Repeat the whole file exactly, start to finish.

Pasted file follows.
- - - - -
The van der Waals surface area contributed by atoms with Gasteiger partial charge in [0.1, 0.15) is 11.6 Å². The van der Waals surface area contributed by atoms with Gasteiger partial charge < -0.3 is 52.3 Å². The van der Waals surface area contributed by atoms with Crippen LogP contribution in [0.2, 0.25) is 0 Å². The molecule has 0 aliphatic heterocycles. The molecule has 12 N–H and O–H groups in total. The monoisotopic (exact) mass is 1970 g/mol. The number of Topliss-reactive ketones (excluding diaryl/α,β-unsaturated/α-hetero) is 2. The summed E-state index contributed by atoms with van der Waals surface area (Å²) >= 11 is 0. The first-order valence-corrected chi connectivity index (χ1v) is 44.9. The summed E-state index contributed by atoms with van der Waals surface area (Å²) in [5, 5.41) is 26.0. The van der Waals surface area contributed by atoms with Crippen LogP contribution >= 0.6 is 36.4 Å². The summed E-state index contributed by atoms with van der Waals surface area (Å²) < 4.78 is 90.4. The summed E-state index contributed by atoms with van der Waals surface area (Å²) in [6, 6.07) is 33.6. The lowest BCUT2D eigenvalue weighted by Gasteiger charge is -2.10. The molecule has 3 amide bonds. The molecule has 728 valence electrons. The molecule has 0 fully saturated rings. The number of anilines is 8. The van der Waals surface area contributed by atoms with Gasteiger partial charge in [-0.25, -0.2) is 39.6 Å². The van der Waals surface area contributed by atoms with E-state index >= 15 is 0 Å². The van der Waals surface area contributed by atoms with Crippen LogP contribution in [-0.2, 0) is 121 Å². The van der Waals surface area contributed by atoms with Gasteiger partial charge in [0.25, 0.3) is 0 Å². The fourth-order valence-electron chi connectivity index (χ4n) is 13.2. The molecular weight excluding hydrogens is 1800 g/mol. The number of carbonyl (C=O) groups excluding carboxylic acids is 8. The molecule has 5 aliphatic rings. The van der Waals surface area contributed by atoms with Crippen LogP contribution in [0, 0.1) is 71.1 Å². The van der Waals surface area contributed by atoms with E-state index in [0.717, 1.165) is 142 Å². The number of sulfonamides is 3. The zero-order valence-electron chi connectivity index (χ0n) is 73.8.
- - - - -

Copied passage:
The van der Waals surface area contributed by atoms with Gasteiger partial charge in [0.1, 0.15) is 11.6 Å². The van der Waals surface area contributed by atoms with Gasteiger partial charge < -0.3 is 52.3 Å². The van der Waals surface area contributed by atoms with Crippen LogP contribution in [0.2, 0.25) is 0 Å². The molecule has 0 aliphatic heterocycles. The molecule has 12 N–H and O–H groups in total. The monoisotopic (exact) mass is 1970 g/mol. The number of Topliss-reactive ketones (excluding diaryl/α,β-unsaturated/α-hetero) is 2. The summed E-state index contributed by atoms with van der Waals surface area (Å²) >= 11 is 0. The first-order valence-corrected chi connectivity index (χ1v) is 44.9. The summed E-state index contributed by atoms with van der Waals surface area (Å²) in [5, 5.41) is 26.0. The van der Waals surface area contributed by atoms with Crippen LogP contribution >= 0.6 is 36.4 Å². The summed E-state index contributed by atoms with van der Waals surface area (Å²) < 4.78 is 90.4. The summed E-state index contributed by atoms with van der Waals surface area (Å²) in [6, 6.07) is 33.6. The lowest BCUT2D eigenvalue weighted by Gasteiger charge is -2.10. The molecule has 3 amide bonds. The molecule has 728 valence electrons. The molecule has 0 fully saturated rings. The number of anilines is 8. The van der Waals surface area contributed by atoms with Gasteiger partial charge in [-0.25, -0.2) is 39.6 Å². The van der Waals surface area contributed by atoms with E-state index >= 15 is 0 Å². The van der Waals surface area contributed by atoms with Crippen LogP contribution in [-0.2, 0) is 121 Å². The van der Waals surface area contributed by atoms with Gasteiger partial charge in [0.25, 0.3) is 0 Å². The fourth-order valence-electron chi connectivity index (χ4n) is 13.2. The molecular weight excluding hydrogens is 1800 g/mol. The number of carbonyl (C=O) groups excluding carboxylic acids is 8. The molecule has 5 aliphatic rings. The van der Waals surface area contributed by atoms with Crippen LogP contribution in [0, 0.1) is 71.1 Å². The van der Waals surface area contributed by atoms with E-state index in [0.717, 1.165) is 142 Å². The number of sulfonamides is 3. The zero-order valence-electron chi connectivity index (χ0n) is 73.8.